Ordered fieldIn mathematics, an ordered field is a field (F,+,*) together with a total order ≤ on F that is compatible with the algebraic operations in the following sense:
- if a ≤ b then a + c ≤ b + c
- if 0 ≤ a and 0 ≤ b then 0 ≤ a b
- Either −a ≤ 0 ≤ a or a ≤ 0 ≤ −a.
- We are allowed to "add inequalities": If a ≤ b and c ≤ d, then a + c ≤ b + d
- We are allowed to "multiply inequalities with positive elements": If a ≤ b and 0 ≤ c, then ac ≤ bc.
- Squares are non-negative: 0 ≤ a2 for all a in F; in particular 0 < 1.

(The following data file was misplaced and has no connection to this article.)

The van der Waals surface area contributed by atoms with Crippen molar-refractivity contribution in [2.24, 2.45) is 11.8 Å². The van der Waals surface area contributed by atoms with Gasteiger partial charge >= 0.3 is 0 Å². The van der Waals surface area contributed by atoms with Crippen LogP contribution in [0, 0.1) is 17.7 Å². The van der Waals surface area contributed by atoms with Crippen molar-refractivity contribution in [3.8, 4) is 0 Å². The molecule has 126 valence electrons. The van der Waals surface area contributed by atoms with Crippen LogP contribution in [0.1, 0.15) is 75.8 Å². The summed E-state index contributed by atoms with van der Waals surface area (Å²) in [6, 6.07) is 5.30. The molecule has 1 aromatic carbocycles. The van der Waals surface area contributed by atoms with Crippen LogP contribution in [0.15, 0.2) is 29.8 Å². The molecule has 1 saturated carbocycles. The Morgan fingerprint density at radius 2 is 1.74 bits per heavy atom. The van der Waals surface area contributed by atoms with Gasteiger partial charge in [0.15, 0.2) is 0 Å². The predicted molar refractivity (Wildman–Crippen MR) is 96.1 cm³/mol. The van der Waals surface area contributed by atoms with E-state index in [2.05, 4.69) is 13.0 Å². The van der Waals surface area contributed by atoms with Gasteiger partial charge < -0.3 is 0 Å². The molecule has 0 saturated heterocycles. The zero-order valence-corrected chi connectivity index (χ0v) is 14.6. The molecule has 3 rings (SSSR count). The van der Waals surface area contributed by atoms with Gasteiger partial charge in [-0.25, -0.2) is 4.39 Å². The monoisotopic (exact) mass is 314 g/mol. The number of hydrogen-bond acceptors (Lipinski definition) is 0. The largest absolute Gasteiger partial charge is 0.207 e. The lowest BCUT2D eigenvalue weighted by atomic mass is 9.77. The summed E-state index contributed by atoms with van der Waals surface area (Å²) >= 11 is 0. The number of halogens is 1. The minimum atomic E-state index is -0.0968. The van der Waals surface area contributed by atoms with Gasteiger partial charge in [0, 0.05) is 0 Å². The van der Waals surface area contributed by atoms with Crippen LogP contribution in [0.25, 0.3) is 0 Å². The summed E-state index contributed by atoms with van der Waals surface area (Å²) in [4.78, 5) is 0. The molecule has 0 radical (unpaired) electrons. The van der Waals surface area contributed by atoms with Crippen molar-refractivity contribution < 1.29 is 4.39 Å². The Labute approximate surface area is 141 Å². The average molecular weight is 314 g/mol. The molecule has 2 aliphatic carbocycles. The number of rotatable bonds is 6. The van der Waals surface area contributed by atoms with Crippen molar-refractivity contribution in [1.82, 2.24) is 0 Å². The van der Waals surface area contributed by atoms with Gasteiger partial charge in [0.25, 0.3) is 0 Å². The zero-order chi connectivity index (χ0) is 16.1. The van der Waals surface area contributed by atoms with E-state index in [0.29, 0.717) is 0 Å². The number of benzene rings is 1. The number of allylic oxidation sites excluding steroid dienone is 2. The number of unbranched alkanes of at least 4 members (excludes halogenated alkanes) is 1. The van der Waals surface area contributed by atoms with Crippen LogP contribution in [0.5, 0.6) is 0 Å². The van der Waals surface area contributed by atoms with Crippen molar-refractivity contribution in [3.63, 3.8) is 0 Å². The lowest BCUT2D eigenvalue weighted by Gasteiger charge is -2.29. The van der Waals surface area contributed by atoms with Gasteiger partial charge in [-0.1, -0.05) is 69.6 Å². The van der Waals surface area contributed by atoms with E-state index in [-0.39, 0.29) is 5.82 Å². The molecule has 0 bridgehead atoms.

- One can deduce that 0 < 1 + 1 + ... + 1 for any number of summands; this implies that the field F has characteristic 0.
Examples of ordered fields are:surreal numbers form a proper class rather than a set, but otherwise obey the axioms of an ordered field. Every ordered field can be embedded into the surreal numbers.
Finite fields cannot be turned into ordered fields, because they do not have characteristic 0. The complex numbers also cannot be turned into an ordered field, as they contain a square root of -1, which no ordered field can do. Also, the p-adic numbers cannot be ordered, since Q2 contains a square root of -7 and Qp (p > 2) contains a square root of 1-p.